Let’s look at a web site that needs help:
The Vatican (English site) (vatican.va)
A venerable institution doesn’t have a web site to match.
Navigation: The navigation is complex, with four different menus on the welcome page. As an added challenge, you have to mouse-over some of the buttons to find out where they will take you. And if you find something useful, bookmark the page, otherwise you may never find it again. Without a consistent menu system, it’s easy to get lost. Navigation should be intuitive to everyone, not just the site designer. If you go to visit, beware: there are dead ends in this labyrinth! Some pages have no navigation to let you out. Your browser’s back button may be your only hope.
Access: You don’t want to be someone using this site with dial-up access; most of the pages are all graphics-no text. It must take forever to load each page. They may be nicely laid out with some fancy (sometimes hard-to-read) fonts, but that makes them slow to load. Also, without text on the page, search engines have very little to index. The Vatican has a few other things going for them, but for the average business, a lack of text that includes key words related to your business is a real disadvantage if you need to get found through search engines.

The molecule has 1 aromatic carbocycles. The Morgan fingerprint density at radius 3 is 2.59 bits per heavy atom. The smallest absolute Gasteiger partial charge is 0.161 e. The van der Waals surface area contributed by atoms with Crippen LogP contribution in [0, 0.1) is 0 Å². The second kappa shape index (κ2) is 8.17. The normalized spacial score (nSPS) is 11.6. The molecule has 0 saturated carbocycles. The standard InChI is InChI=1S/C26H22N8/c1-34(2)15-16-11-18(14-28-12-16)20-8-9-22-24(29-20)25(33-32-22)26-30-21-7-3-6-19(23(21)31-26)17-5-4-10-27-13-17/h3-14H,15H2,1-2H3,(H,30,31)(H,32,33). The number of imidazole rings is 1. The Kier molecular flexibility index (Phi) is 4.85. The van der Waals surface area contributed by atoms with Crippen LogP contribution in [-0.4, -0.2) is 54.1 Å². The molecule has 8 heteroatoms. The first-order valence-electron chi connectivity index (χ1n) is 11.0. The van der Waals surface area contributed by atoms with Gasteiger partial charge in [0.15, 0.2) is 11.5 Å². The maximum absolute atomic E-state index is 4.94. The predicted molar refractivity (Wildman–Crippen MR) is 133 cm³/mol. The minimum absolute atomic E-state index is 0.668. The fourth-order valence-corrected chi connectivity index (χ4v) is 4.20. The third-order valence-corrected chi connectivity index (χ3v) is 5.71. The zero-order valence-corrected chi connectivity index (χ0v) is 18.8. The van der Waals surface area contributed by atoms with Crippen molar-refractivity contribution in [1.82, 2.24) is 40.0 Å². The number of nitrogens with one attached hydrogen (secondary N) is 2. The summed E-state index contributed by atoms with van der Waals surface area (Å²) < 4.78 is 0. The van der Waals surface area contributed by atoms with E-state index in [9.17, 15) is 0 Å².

Style: Speaking of text, when there is some, it is inconsistently formatted, with fonts and sizes seemingly applied randomly on a page. The overall effect is unprofessional. The easiest way to overcome this is for a site to use style sheets (CSS) which can consistently define the look and feel of the entire site. As a matter of fact, stylesheets are the principal design tool for web developers.